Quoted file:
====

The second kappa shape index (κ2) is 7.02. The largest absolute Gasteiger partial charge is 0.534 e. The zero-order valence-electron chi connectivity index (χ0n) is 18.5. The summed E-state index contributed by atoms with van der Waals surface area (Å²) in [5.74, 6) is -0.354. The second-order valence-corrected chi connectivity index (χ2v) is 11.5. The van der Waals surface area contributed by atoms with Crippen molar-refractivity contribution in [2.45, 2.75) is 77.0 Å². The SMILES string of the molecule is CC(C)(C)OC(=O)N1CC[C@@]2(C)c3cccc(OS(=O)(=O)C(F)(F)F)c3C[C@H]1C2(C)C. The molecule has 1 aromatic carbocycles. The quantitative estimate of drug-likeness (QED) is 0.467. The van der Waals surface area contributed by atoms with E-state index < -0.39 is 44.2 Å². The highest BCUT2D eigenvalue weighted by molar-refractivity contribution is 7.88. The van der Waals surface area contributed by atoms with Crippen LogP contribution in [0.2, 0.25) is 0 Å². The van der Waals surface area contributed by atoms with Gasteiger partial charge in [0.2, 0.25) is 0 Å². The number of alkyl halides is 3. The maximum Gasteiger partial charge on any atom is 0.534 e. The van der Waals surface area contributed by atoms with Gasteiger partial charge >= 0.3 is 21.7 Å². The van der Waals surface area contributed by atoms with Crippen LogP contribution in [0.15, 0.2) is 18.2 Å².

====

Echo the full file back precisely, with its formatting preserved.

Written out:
The second kappa shape index (κ2) is 7.02. The largest absolute Gasteiger partial charge is 0.534 e. The zero-order valence-electron chi connectivity index (χ0n) is 18.5. The summed E-state index contributed by atoms with van der Waals surface area (Å²) in [5.74, 6) is -0.354. The second-order valence-corrected chi connectivity index (χ2v) is 11.5. The van der Waals surface area contributed by atoms with Crippen molar-refractivity contribution in [2.45, 2.75) is 77.0 Å². The SMILES string of the molecule is CC(C)(C)OC(=O)N1CC[C@@]2(C)c3cccc(OS(=O)(=O)C(F)(F)F)c3C[C@H]1C2(C)C. The molecule has 1 aromatic carbocycles. The quantitative estimate of drug-likeness (QED) is 0.467. The van der Waals surface area contributed by atoms with E-state index < -0.39 is 44.2 Å². The highest BCUT2D eigenvalue weighted by molar-refractivity contribution is 7.88. The van der Waals surface area contributed by atoms with Crippen LogP contribution in [0.2, 0.25) is 0 Å². The van der Waals surface area contributed by atoms with Gasteiger partial charge in [0.2, 0.25) is 0 Å². The number of alkyl halides is 3. The maximum Gasteiger partial charge on any atom is 0.534 e. The van der Waals surface area contributed by atoms with Gasteiger partial charge >= 0.3 is 21.7 Å². The van der Waals surface area contributed by atoms with Crippen LogP contribution in [0.15, 0.2) is 18.2 Å².